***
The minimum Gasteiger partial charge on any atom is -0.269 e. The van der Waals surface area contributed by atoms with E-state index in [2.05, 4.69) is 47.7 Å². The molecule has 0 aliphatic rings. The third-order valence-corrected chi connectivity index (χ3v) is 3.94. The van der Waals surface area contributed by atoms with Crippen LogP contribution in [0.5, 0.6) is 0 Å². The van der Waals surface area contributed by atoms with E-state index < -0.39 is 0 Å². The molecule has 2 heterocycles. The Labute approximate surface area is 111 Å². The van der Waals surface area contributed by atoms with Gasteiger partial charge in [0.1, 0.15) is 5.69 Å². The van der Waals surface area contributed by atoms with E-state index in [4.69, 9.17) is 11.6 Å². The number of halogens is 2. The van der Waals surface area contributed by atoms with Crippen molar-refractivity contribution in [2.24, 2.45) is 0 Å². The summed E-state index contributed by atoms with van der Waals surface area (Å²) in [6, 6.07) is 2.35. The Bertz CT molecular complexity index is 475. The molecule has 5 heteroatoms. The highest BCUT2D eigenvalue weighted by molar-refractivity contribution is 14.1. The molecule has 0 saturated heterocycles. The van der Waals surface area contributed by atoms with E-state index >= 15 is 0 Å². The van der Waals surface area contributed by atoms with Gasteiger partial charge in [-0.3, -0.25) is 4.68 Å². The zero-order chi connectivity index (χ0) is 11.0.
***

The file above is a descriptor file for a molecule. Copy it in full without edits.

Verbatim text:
The minimum Gasteiger partial charge on any atom is -0.269 e. The van der Waals surface area contributed by atoms with E-state index in [2.05, 4.69) is 47.7 Å². The molecule has 0 aliphatic rings. The third-order valence-corrected chi connectivity index (χ3v) is 3.94. The van der Waals surface area contributed by atoms with Crippen LogP contribution in [0.5, 0.6) is 0 Å². The van der Waals surface area contributed by atoms with E-state index < -0.39 is 0 Å². The molecule has 2 heterocycles. The Labute approximate surface area is 111 Å². The van der Waals surface area contributed by atoms with Gasteiger partial charge in [0.1, 0.15) is 5.69 Å². The van der Waals surface area contributed by atoms with E-state index in [4.69, 9.17) is 11.6 Å². The number of halogens is 2. The van der Waals surface area contributed by atoms with Crippen molar-refractivity contribution in [2.24, 2.45) is 0 Å². The summed E-state index contributed by atoms with van der Waals surface area (Å²) in [6, 6.07) is 2.35. The Bertz CT molecular complexity index is 475. The molecule has 5 heteroatoms. The highest BCUT2D eigenvalue weighted by molar-refractivity contribution is 14.1. The molecule has 0 saturated heterocycles. The van der Waals surface area contributed by atoms with E-state index >= 15 is 0 Å². The van der Waals surface area contributed by atoms with Gasteiger partial charge in [-0.3, -0.25) is 4.68 Å². The zero-order chi connectivity index (χ0) is 11.0.